Bio (from facebook.com/sallyfowlermusic):
I started writing songs in a tiny apartment in West Harlem in 2010. After trying to write about deep human issues and failing, I realized what truly inspired me were films, characters in books, other people’s works of art, and my reaction to all of it. I continue to write about heroes and villains, good times and apocalypses while incorporating intermediate guitar skills and being the occasional violinist.
I have recently left New York for the farmland and small towns of Virginia. I look to move on to another new town in the near future.
Ally Ann Fowler (Vocals, Guitar, Violin, Production)
Sally Fowler came to my attention when a Facebook friend posted her cover of Kavinsky’s “Nightcall,” and it was completely different than the source. The original is synth-pop with very overdriven vocals, while Fowler’s version is a pretty little acoustic guitar song (video here) that shows off a wispy, ethereal voice that is the complete antithesis of the Kavinsky version. I was intrigued. I found her on Bandcamp, and she gave me her album, SONGS FOR ADVENTURERS to review. The description for this EP is “Inspired by the films of Wes Anderson,” so I was even more intrigued, as Wes Anderson is one of my favorite filmmakers. Right from the cover art, the Anderson influence is there; it looks like an image that could be the poster for a new Anderson film, and that’s a great start.
SfA is an acoustic folk album made up primarily of the same elements that I was introduced to in the Kavinsky cover: Fowler’s voice and guitar. These are backed with some violin and some digital instrumentation. Since there is no “booklet” that comes with this digital album, and no other info on the Bandcamp page, I assume that Fowler put all of the instrumentation together herself, as well as recording it, and I have to say she did a great job. With “homemade” music, unless it’s electronica, there are often issues with recording quality, or the music just coming out “flat.” SfA does not have either of these problems. The voice and instrumentation recording quality is great, and if I didn’t know better I’d assume that it was mastered in a studio. Though the tracks are pretty simple, Fowler takes the time to overlay multiple sounds and layers of sound to give her songs a rich, rounded feel though it’s just her. Some folk music I’ve listened to is just a person and their guitar, and while that can be beautiful music it’s generally kind of humdrum; SfA is not that.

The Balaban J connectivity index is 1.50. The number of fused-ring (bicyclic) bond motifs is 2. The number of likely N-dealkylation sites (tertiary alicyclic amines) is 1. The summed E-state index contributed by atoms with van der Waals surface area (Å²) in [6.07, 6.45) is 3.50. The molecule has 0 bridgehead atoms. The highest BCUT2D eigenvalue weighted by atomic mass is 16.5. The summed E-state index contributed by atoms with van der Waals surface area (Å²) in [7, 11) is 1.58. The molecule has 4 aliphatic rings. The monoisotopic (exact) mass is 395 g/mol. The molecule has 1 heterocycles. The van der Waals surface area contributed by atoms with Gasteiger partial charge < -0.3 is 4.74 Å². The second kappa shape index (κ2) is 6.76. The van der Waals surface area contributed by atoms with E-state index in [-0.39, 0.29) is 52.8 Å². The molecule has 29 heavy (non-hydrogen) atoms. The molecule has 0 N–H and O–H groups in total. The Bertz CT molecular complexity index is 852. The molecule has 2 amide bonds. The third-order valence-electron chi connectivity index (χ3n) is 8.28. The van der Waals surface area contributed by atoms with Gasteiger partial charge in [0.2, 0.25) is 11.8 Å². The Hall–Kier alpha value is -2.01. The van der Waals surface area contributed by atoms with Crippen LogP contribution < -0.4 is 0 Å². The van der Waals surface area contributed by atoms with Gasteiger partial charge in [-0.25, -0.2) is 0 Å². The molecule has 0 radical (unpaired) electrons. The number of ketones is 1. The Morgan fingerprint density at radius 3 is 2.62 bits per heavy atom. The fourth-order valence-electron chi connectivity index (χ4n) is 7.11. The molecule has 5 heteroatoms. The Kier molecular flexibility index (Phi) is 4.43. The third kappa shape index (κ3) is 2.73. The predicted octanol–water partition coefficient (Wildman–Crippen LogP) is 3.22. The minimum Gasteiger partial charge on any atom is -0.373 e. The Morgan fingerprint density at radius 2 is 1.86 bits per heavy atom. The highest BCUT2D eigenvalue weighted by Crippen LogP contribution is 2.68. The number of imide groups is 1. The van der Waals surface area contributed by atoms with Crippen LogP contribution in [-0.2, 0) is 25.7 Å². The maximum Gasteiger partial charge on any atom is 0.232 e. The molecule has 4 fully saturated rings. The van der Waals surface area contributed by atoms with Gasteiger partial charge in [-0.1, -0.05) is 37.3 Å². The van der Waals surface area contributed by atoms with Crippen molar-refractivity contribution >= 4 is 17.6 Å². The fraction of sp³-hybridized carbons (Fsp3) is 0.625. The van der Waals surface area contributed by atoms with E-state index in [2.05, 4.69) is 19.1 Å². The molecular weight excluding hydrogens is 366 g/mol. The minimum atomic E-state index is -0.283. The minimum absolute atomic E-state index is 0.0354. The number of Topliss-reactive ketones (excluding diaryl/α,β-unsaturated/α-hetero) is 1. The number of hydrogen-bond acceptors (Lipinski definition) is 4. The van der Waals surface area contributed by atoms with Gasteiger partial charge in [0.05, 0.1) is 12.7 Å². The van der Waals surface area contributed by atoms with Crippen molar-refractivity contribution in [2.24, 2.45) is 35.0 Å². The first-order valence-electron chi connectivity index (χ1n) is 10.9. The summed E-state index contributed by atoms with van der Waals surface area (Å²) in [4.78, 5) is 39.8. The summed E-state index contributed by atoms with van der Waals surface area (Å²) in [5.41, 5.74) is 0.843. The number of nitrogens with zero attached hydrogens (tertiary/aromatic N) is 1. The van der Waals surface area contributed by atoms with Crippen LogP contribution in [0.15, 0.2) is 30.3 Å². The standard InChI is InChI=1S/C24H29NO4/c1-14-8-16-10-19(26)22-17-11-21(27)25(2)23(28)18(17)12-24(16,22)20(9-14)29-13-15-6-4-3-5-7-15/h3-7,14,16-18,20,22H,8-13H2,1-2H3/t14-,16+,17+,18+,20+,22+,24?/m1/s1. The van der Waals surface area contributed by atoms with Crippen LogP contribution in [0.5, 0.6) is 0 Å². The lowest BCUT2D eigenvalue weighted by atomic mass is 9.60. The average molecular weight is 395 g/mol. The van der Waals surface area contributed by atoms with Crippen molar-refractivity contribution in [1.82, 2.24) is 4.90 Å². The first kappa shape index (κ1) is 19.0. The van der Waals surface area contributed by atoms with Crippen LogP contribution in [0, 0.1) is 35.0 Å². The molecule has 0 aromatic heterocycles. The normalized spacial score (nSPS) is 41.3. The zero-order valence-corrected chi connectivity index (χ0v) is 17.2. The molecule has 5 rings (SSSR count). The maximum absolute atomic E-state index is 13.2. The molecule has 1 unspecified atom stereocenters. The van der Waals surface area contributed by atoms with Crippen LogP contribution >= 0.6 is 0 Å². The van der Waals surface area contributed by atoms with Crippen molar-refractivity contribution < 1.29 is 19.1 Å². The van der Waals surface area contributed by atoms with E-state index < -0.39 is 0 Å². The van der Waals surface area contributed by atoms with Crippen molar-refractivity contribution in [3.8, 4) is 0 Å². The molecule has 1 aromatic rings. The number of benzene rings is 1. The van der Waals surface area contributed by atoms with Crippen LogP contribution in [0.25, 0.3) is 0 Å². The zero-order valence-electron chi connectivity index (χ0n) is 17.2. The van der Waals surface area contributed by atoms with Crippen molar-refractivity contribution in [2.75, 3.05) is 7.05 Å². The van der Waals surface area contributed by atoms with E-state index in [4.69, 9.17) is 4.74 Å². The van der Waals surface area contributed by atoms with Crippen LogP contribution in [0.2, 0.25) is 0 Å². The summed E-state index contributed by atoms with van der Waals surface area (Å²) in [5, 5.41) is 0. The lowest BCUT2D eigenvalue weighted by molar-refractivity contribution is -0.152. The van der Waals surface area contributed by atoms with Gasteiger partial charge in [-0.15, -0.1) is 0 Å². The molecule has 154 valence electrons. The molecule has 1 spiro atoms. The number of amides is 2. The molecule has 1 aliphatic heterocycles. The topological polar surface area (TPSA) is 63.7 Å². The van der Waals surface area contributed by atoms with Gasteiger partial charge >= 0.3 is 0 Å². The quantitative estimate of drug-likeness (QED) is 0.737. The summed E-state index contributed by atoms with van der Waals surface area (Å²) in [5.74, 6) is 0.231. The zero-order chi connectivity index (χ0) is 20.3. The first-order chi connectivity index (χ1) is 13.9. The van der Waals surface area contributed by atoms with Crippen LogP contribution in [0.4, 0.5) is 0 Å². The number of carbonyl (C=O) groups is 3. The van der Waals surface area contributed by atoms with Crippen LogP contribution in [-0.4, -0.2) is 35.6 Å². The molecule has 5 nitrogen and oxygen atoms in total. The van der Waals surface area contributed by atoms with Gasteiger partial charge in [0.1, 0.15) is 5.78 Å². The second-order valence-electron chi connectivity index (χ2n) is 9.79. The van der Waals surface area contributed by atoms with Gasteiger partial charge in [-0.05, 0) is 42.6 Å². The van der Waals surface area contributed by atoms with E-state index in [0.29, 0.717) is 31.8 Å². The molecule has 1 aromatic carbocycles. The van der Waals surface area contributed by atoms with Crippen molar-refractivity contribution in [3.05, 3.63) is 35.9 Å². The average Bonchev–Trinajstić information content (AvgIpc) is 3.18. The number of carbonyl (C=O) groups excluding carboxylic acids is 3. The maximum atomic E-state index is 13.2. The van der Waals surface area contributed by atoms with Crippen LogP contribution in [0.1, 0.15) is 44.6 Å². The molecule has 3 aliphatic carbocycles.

The Wes Anderson reference comes through not just on the cover art, but the music too. There are references throughout that can be pinned back to his films, but more than that, many of the songs sound like they would just fit in an Anderson soundtrack. I especially got this with “Overzealous,” which really stood out as something I could see Anderson characters having an adventure to; I can see Sam and Suzy from MOONRISE KINGDOM running away with this playing in the background. While “Overzealous” was my personal favorite, I enjoyed all of the 23 minutes of SfA. “What Love Is,” the opening track, introduces you to the distinct vocal resonance Fowler has; I really enjoy her tone. “Wild Animal” brings in more of the violin, one of my favorite instruments to use in popular music, but is wholly underutilized. SfA is just a nice, peaceful, gentle album that is soothing to the mind and soul.
Overall I greatly enjoyed SfA. I liked the instrumentation’s restraint; there was enough variety and expanse to keep the songs interesting but not so over the top to make it not feel like fine folk music. I liked the references to Wes Anderson, in the lyrics, the musical style, and the cover art. Most of all, I really like Fowler’s voice and control, her authority behind the mic comes through, and I could listen to her sing all day. While you can “name your price” with this album, do the artist a solid and throw her some money. It’s worth your scratch, and my hope is she will keep making more music for all of us to enjoy!
Overall 7.5 / 10